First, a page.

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Old News Stories
Indian Massacre! 1833

From The Sandusky Clarion
Sandusky, Ohio
Feb. 13, 1833

INDIAN MASSACRES.
From the Georgia Journal.

The following letter from Major Brooks gives more of the particulars of the late massacre in the Cherokee territory than the public has heretofore received. It would seem that not one escaped alive to tell the tale. Mr. Benjamin Boman, who brought the news to Major Wofford's settlement, on Sunday night, was obviously uninformed of the time at which the appalling tragedy was wrought on the previous night; a fact that may be very important, and which Major Brooks, and those who were with him, clearly ascertained by a careful and judicious examination of the remains.

De Kalb county, 22d Dec. 1832.

Dear Sir. I have just arrived at home from Saloo-quo-yeh settlement, where I witnessed the Indian outrage, (or its effects,) and inasmuch as the report we drew up was drawn in a hurry, and under excited feelings, I now sit down calmly, to give you, and through the medium of your paper, the people of Georgia, a correct statement of the circumstances attending that truly horrible case.

On Sunday night, the 16th inst. I tarried at the house of Major Nat. Wofford, Pine Log. Some time after dark, the family was thrown in confusion by the arrival of Benjamin Boman, with the account of the murder of his brother and family, and requesting every white man in that section of the country to assemble, and proceed to the residence of the deceased. Accordingly every man at Wofford's proceeded early on Monday morning to the fatal spot; and owing to the alarm and confusion amongst the few scattering whites, and their extreme anxiety to defend, & if possible, to save their wives and children, but eleven white men appeared; and from the causes just stated, no one could be prevailed upon to go for the coroner (a distance of 60 or 70 miles). In fact, the whole company deemed an inquest unnecessary, as the bodies were so completely consumed as not to leave a vestige for a jury to act on. The house of the deceased had been several times waylaid, by said Indians, and they ran from the very doors; frequent threats had been made against him, and family also; but up to the fatal day no serious attempt was made. The Indians of this town (report says) held a war dance recently, when a proposal was made to commence an indiscriminate slaughter of the white families in the nation which was overruled by the peace party present. The chiefs of the nation had kept the Indians quiet by persuading them that Clay would be elected president, who would drive the whites all out of their country, and restore their former laws to them. But the news of the election of General Jackson came on them like a clap of thunder on a clear day, which was one cause of the outrage I am now relating, as they had just heard the news.

On Saturday evening, 15th, William Grant and two men from Hall county, passed the house of the deceased just before night; the house was then standing, and the door open. We ascertained the outrage was perpetrated early in the night, by examining the bones. We found and identified Mr. Boman's by his coat and pantaloons buttons, and suspender buckle and key, which pointed out his bones and showed his clothes were on, and he had not been in bed. Another reason was this, their little infant daughter's heart, liver, lights and stomach were nearly entire, and its little stomach distended with food, as if just masticated, which showed it had not slept, nor the food been acted on by way of digestion, consequently it must have just supped. We identified Mrs. Boman by the remains of the unborn infant which has preserved a small part of the back bone of its lovely mother, from the devouring flames. The old lady, Mrs. Boman's mother, was old and blind for several years. James Lawson Boman was 21 years old, was an honest, honorable, and industrious young man, and had committed no crime, but that of being a Georgian, and having rented an emigrated place, where he wished to settle. His bones gave evidence of his bravery; as his rifle barrel was lying across his bones near his knees, and it was bent to a considerable curve to the right, and the breech turned square down, where the screw pin went through. The rifle lock lay six feet or more from the barrel, and the guard at least three feet in a contrary direction, which showed he gallantly resisted. Barsheba Boman was a beautiful woman, 18 years old, and was the mother of a lovely infant a little over a year old, Mary Ann Boman, by name; and was towards another. They had in the house two feather beds, three blankets, three coverlids, a new black walnut chest, containing a nice change of clothes, not a vestige of which remained; from which we concluded the house had been robbed, as it is well known that a feather bed will not burn up so as to leave no sign.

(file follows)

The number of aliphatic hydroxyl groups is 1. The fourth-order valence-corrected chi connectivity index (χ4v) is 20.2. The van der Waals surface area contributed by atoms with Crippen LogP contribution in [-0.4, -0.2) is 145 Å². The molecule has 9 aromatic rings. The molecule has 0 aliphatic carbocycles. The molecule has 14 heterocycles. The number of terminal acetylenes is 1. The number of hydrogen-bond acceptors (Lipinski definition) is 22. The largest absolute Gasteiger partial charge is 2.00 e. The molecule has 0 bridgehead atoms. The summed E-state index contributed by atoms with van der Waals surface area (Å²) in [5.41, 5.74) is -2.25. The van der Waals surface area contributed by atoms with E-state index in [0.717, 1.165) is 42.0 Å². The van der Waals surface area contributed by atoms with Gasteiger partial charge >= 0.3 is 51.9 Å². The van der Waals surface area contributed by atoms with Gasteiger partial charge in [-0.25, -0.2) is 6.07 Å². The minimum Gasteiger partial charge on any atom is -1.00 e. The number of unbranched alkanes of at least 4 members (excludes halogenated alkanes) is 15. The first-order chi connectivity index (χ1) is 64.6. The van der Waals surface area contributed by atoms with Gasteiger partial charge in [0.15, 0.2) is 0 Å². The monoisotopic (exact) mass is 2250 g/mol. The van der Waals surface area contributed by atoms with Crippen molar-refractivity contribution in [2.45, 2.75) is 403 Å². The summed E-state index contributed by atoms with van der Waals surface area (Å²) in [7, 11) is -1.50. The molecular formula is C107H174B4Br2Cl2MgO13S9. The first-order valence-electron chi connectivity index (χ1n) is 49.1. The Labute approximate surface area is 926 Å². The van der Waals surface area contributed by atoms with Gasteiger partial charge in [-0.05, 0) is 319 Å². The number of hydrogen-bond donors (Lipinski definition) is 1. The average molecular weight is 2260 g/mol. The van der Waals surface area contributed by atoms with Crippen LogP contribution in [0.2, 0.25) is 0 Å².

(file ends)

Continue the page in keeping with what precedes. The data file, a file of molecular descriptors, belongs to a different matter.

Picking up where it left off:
It is just two years since a traveller was robbed, murdered and burnt by these same Indians. I think they should alter the name of the creek from Saloo-quo-yeh (Bear Grass) to Keekuh-soyeh (Bloody Water).

People of Georgia, gallant, generous and brave, will you? Can you? Suffer your people murdered with impunity. No. Yours with respect.

JACOB R. BROOKS.

P.S. I do not believe it was a systematic arrangement or commencement of hostilities; but confined to that section of country. Those white men who had Indian families, behaved scandalously in that section, as none of them came near the shocking scene.

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